As Jonathan Merritt touched on in an excellent post called "Restoration in the Land of Make-Believe," people need to know their feelings are "mentionable and manageable." Mr. Rogers did this for me. 

But there's something more than that.

I've posted this video of Mr. Rogers before. This is a courtroom moment more real than any Hollywood movie. This is what I believe all writers need to know when trying to get their message across, whether in a pitch, a book, or a radio interview… 


I watch this and consider his deliberately slow way of speaking. I think of the care he uses in his words, the meaning honored by his delivery, how he seems guided by something, or someone higher than himself.

He speaks as a man who knows the answer to What people really need.


Is it true that we can never really know what people need, so why try? Should we just give up trying to "please" people and get busy with whatever we want to get out of our writing? 

After all, we're the ones putting in all the work. 

Or is writing less about "pleasing" people and saying what we might want, and more about writing what everyone needs? Isn't the real point of being a writer always about just one thing?

God reveals special needs by inspiration directly to our minds, right in the moment sometimes. And those can be great, instructive directions. But more often, the daily foundation of writing what people need from you will come from knowing this one thing. And when you consider the short time you have to grab attention any more, maybe this is something that can help you.

What if we could really get it into our bones what Mr. Rogers said here, what he came to know so well about his true job, the higher purpose of his work that wasn't really work at all? I believe that's the one thing everyone needs: to feel known, really known in all their struggle and anger, and accepted there for who they really are.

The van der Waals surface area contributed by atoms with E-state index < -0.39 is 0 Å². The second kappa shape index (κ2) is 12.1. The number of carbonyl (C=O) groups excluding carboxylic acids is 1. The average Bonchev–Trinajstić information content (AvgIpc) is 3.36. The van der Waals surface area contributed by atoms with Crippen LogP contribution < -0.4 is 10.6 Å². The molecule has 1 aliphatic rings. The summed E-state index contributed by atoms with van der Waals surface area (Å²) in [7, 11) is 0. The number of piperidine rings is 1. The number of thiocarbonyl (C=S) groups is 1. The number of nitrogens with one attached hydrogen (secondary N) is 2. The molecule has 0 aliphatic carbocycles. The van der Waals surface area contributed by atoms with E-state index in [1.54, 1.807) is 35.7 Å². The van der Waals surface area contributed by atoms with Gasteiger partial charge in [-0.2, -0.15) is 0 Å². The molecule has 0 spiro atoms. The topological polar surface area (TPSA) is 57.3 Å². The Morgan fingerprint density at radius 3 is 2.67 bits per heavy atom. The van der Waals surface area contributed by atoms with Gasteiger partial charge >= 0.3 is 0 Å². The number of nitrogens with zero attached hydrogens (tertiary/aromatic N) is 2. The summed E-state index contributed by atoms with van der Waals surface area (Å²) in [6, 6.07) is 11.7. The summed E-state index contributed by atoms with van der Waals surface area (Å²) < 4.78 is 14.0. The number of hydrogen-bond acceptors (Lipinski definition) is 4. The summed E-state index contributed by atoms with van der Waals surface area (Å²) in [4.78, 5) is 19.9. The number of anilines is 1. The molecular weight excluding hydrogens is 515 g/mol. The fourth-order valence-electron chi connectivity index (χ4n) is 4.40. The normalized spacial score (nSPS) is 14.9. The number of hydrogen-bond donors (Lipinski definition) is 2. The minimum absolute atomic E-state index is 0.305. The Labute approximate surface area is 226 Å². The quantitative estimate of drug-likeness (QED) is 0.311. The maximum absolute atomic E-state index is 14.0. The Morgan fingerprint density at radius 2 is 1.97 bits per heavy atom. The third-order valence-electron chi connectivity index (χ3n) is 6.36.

If more writers believed this and came together to support each other in that belief, maybe we'd know better what we were called for, and be able to give what all those before us gave, what our brave Savior gave, what those who leave a legacy have always given….

Yes. That one thing. And nothing less. 

I never met either man, though my life was heavily influenced by those 2 men who guided me in expressing myself with honesty and restraint. And both were heavily influenced by their friend, Jesus, and so I've been deeply influenced by him as well.

To say I'm grateful doesn't quite cover it. But I still try. Every day.

As a friend of mine says, remembering is the way to be re-membered. All the pieces do make a whole again. And only the One who set the model to follow can use your simple, borrowed words for what you really long for.

Because this is what I've come to know: when I'm writing to give my fullest self to what readers really need, I know I'm good enough because of my friend who is always enough.